A few days ago, an assortment of jurisdictions (see a full list here) spread across the United States began allowing people to send text messages to 911 rather than calling.
One of the more obvious benefits of 911 texting include greater ease of communicating with emergency services for deaf people. In addition, it may be easier for victims of domestic violence to text 911 in circumstances where a voice call would be dangerous for the 911 caller.
Other potential benefits of sending text messages 911 rather than calling and conversing with a 911 operator in real-time are… not so obvious.
People in cities where emergency service texting is already up and running can simply text 911 with all the details of their emergency. They’ll need to remember to include their location in the text… something that could easily slip their mind in an emergency.
A UK air ambulance charity has been the target of yet another callous air ambulance charity break-in. A large amount of money was stolen (exactly how much is not yet known). You can read the full story with much more information at the Nottingham Post.
The gutless thieves apparently made their way into the charity shop of The Children’s Air Ambulance (TCAA) through the back door, using a wrench to break in to the building.
They then ripped a safe containing “a considerable amount of money” off the wall.
Money that was donated by good-hearted people to support a life-saving UK air ambulance.
And, of course, the charity will have to pay for a new door and a new safe as well, bringing their total losses from this senseless break-in even higher.
DailyTech reports that researchers are exploring an exciting area of study related to the effects of electrical stimulation to the lower spine. The therapeutic goal of these experiments, according to DailyTech, is to give paralyzed patients the ability to walk again.
However, there have been complaints from those involved in the experiments that the FDA is holding them up with red tape. Perhaps it’s at least understandable that the FDA is a little leery about allowing human patients to be implanted with new devices and charged with electricity without going through the usual long, rigorous application and testing processes that comes to mind whenever we think of government agencies with three letters in their names.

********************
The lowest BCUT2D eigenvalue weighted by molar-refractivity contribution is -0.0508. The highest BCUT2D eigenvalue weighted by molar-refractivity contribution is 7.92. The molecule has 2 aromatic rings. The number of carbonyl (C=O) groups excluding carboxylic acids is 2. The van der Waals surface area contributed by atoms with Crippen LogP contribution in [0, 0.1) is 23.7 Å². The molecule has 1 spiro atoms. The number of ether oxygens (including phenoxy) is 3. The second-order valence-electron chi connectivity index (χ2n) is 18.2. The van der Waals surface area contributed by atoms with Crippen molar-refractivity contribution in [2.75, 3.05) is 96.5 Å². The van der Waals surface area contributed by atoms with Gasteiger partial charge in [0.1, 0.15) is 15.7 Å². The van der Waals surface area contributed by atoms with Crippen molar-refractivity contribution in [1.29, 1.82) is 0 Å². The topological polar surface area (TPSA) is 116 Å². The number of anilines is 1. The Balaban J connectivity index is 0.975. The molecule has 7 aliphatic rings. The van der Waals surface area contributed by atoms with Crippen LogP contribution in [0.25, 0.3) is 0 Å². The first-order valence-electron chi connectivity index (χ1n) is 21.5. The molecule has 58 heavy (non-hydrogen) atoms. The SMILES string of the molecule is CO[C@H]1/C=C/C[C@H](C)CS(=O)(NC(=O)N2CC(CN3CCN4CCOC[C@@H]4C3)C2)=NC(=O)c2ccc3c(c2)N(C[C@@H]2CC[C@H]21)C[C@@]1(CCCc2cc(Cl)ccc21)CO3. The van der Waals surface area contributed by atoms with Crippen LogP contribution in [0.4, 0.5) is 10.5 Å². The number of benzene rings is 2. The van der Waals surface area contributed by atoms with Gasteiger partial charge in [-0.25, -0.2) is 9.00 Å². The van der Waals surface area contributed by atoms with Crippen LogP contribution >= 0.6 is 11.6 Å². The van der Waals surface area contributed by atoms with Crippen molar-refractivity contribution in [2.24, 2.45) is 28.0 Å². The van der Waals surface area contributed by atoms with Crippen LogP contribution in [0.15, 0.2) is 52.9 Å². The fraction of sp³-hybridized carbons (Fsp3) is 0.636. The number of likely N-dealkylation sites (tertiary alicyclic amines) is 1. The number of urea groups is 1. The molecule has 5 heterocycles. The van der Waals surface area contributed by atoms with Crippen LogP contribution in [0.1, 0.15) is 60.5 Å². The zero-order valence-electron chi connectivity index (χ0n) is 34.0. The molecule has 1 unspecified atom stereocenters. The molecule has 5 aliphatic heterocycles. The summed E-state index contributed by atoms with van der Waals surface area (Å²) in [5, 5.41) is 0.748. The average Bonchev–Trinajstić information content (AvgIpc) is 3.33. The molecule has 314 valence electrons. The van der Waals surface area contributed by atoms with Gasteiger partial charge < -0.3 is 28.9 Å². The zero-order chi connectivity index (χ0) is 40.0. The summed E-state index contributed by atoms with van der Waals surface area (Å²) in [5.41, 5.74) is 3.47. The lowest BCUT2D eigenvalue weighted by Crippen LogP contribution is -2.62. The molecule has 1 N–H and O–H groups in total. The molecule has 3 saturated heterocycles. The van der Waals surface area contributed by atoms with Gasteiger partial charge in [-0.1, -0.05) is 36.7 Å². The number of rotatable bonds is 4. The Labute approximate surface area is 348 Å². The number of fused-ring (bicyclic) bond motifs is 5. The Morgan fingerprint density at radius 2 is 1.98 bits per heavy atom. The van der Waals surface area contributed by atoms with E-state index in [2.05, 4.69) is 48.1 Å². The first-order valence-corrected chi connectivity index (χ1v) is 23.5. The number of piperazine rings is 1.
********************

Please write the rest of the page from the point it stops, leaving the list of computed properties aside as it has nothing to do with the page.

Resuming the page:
But watching from the outside and at face value, and with the number of people in the world who suffer from paralysis and/or spinal injuries and could possibly be treated with something as “simple” and ubiquitous as electricity… Well, it’s hard not to immediately sympathize with the researchers.
A Mississippi air ambulance carrying a patient and three flight crew had to make an emergency landing in Madison County Thursday night, due to mechanical problems.
All four people were taken to the University of Mississippi Medical Center in Jackson with non-life-threatening injuries, according to WLOX 13.
The four people on board the aircraft included a patient, pilot, flight nurse, and paramedic.
According to WJTV, MedStat’s CEO said the pilot made a precautionary landing in an open field on Ratliff Ferry Road in Madison County.
The property owner was quoted by WLOX 13 as saying “I heard a helicopter just really, really, really loud. Then it sounded like a motorcycle. Then all of a sudden it got really loud and it sounded like it really was in my driveway.”
Sky News and IANS are reporting that a backpacker has fallen to his death from the helicopter that was about to transport him, as the crew tried to rescue him.
We do not have very much information regarding the accident at this time. What we know is that the man was apparently being airlifted following an injury to his ankle while walking near Mansfield, a town located within the foothills of the Victorian section of the Australian Alps.
According to a spokesperson for the ambulance, the accident occurred while the team was attempting to get the patient into the aircraft. Sky News reported that the man fell 100 feet.
The following quotes are taken from the IANS report:
“I understand he was at the door of the helicopter and they were attempting to get him into the helicopter when it happened,” said the chief executive of the air ambulance company. “The flight crew and the paramedic winched back down to the scene to attempt to resuscitate the patient but unfortunately he was beyond help.”